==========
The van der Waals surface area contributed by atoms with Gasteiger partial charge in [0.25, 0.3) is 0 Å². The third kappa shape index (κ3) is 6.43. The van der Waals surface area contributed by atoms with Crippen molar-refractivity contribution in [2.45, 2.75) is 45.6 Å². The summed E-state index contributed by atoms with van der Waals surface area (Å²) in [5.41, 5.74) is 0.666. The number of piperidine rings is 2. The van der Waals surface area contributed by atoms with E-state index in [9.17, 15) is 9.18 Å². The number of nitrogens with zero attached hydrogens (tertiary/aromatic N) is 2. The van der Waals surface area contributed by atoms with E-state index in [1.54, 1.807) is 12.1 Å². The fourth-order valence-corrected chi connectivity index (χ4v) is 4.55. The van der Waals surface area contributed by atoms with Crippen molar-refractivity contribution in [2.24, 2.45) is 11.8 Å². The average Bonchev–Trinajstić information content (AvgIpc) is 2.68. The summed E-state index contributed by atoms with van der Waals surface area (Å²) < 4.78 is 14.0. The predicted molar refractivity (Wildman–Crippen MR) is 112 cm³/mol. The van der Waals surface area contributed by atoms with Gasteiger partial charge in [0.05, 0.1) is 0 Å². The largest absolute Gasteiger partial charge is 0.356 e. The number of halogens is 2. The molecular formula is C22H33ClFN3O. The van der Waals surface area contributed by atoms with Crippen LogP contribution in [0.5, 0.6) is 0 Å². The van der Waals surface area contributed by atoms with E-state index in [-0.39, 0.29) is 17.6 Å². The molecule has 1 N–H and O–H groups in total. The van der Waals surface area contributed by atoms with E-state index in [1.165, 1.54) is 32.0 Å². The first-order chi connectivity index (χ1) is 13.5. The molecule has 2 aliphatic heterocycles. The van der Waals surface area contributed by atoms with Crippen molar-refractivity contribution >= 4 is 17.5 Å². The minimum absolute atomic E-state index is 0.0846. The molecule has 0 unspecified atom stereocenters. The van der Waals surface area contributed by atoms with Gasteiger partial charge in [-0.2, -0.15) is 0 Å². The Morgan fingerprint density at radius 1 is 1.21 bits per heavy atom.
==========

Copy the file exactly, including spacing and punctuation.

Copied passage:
The van der Waals surface area contributed by atoms with Gasteiger partial charge in [0.25, 0.3) is 0 Å². The third kappa shape index (κ3) is 6.43. The van der Waals surface area contributed by atoms with Crippen molar-refractivity contribution in [2.45, 2.75) is 45.6 Å². The summed E-state index contributed by atoms with van der Waals surface area (Å²) in [5.41, 5.74) is 0.666. The number of piperidine rings is 2. The van der Waals surface area contributed by atoms with E-state index in [9.17, 15) is 9.18 Å². The number of nitrogens with zero attached hydrogens (tertiary/aromatic N) is 2. The van der Waals surface area contributed by atoms with E-state index in [1.54, 1.807) is 12.1 Å². The fourth-order valence-corrected chi connectivity index (χ4v) is 4.55. The van der Waals surface area contributed by atoms with Crippen molar-refractivity contribution in [2.24, 2.45) is 11.8 Å². The average Bonchev–Trinajstić information content (AvgIpc) is 2.68. The summed E-state index contributed by atoms with van der Waals surface area (Å²) < 4.78 is 14.0. The predicted molar refractivity (Wildman–Crippen MR) is 112 cm³/mol. The van der Waals surface area contributed by atoms with Gasteiger partial charge in [0.05, 0.1) is 0 Å². The largest absolute Gasteiger partial charge is 0.356 e. The number of halogens is 2. The molecular formula is C22H33ClFN3O. The van der Waals surface area contributed by atoms with Crippen LogP contribution in [0.5, 0.6) is 0 Å². The van der Waals surface area contributed by atoms with E-state index in [-0.39, 0.29) is 17.6 Å². The molecule has 1 N–H and O–H groups in total. The van der Waals surface area contributed by atoms with E-state index in [1.165, 1.54) is 32.0 Å². The first-order chi connectivity index (χ1) is 13.5. The molecule has 2 aliphatic heterocycles. The van der Waals surface area contributed by atoms with Crippen molar-refractivity contribution >= 4 is 17.5 Å². The minimum absolute atomic E-state index is 0.0846. The molecule has 0 unspecified atom stereocenters. The van der Waals surface area contributed by atoms with Gasteiger partial charge in [-0.2, -0.15) is 0 Å². The Morgan fingerprint density at radius 1 is 1.21 bits per heavy atom.